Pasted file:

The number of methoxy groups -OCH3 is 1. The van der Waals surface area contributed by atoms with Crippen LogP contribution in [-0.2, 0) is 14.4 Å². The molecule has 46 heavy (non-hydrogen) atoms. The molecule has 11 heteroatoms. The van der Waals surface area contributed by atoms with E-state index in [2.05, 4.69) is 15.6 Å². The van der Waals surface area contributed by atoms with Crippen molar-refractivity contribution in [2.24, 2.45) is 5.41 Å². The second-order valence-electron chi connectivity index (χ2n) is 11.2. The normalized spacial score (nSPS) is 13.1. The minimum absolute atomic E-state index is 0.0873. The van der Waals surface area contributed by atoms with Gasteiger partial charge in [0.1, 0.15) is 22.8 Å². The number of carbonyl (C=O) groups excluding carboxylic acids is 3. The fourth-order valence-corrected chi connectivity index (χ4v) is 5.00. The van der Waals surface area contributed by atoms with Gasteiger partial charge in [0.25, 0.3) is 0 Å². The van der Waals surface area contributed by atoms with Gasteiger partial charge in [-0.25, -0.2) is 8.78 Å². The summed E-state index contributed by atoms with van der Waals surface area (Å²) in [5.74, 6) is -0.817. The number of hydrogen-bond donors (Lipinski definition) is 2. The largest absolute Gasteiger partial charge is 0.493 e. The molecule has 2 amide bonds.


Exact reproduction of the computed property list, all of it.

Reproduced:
The number of methoxy groups -OCH3 is 1. The van der Waals surface area contributed by atoms with Crippen LogP contribution in [-0.2, 0) is 14.4 Å². The molecule has 46 heavy (non-hydrogen) atoms. The molecule has 11 heteroatoms. The van der Waals surface area contributed by atoms with E-state index in [2.05, 4.69) is 15.6 Å². The van der Waals surface area contributed by atoms with Crippen molar-refractivity contribution in [2.24, 2.45) is 5.41 Å². The second-order valence-electron chi connectivity index (χ2n) is 11.2. The normalized spacial score (nSPS) is 13.1. The minimum absolute atomic E-state index is 0.0873. The van der Waals surface area contributed by atoms with Gasteiger partial charge in [0.1, 0.15) is 22.8 Å². The number of carbonyl (C=O) groups excluding carboxylic acids is 3. The fourth-order valence-corrected chi connectivity index (χ4v) is 5.00. The van der Waals surface area contributed by atoms with Gasteiger partial charge in [0.25, 0.3) is 0 Å². The van der Waals surface area contributed by atoms with Gasteiger partial charge in [-0.25, -0.2) is 8.78 Å². The summed E-state index contributed by atoms with van der Waals surface area (Å²) in [5.74, 6) is -0.817. The number of hydrogen-bond donors (Lipinski definition) is 2. The largest absolute Gasteiger partial charge is 0.493 e. The molecule has 2 amide bonds.